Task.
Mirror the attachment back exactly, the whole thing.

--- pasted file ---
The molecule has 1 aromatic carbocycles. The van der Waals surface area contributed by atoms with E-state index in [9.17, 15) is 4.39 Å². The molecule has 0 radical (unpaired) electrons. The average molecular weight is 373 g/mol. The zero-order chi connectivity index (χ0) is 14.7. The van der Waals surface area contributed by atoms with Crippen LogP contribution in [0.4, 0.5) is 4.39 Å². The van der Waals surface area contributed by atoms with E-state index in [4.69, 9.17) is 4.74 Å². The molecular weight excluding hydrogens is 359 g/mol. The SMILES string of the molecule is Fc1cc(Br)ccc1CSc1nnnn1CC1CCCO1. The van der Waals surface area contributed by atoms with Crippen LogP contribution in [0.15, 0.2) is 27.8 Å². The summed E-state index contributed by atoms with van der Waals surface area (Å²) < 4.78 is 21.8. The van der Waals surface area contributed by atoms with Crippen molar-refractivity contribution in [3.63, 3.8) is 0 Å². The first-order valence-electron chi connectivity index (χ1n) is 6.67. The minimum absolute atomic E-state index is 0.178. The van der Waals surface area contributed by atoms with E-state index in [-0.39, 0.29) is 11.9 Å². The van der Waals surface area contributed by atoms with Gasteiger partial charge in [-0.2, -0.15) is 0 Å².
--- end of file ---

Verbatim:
The molecule has 1 aromatic carbocycles. The van der Waals surface area contributed by atoms with E-state index in [9.17, 15) is 4.39 Å². The molecule has 0 radical (unpaired) electrons. The average molecular weight is 373 g/mol. The zero-order chi connectivity index (χ0) is 14.7. The van der Waals surface area contributed by atoms with Crippen LogP contribution in [0.4, 0.5) is 4.39 Å². The van der Waals surface area contributed by atoms with E-state index in [4.69, 9.17) is 4.74 Å². The molecular weight excluding hydrogens is 359 g/mol. The SMILES string of the molecule is Fc1cc(Br)ccc1CSc1nnnn1CC1CCCO1. The van der Waals surface area contributed by atoms with Crippen LogP contribution in [0.15, 0.2) is 27.8 Å². The summed E-state index contributed by atoms with van der Waals surface area (Å²) < 4.78 is 21.8. The van der Waals surface area contributed by atoms with Crippen molar-refractivity contribution in [3.63, 3.8) is 0 Å². The first-order valence-electron chi connectivity index (χ1n) is 6.67. The minimum absolute atomic E-state index is 0.178. The van der Waals surface area contributed by atoms with E-state index in [-0.39, 0.29) is 11.9 Å². The van der Waals surface area contributed by atoms with Gasteiger partial charge in [-0.2, -0.15) is 0 Å².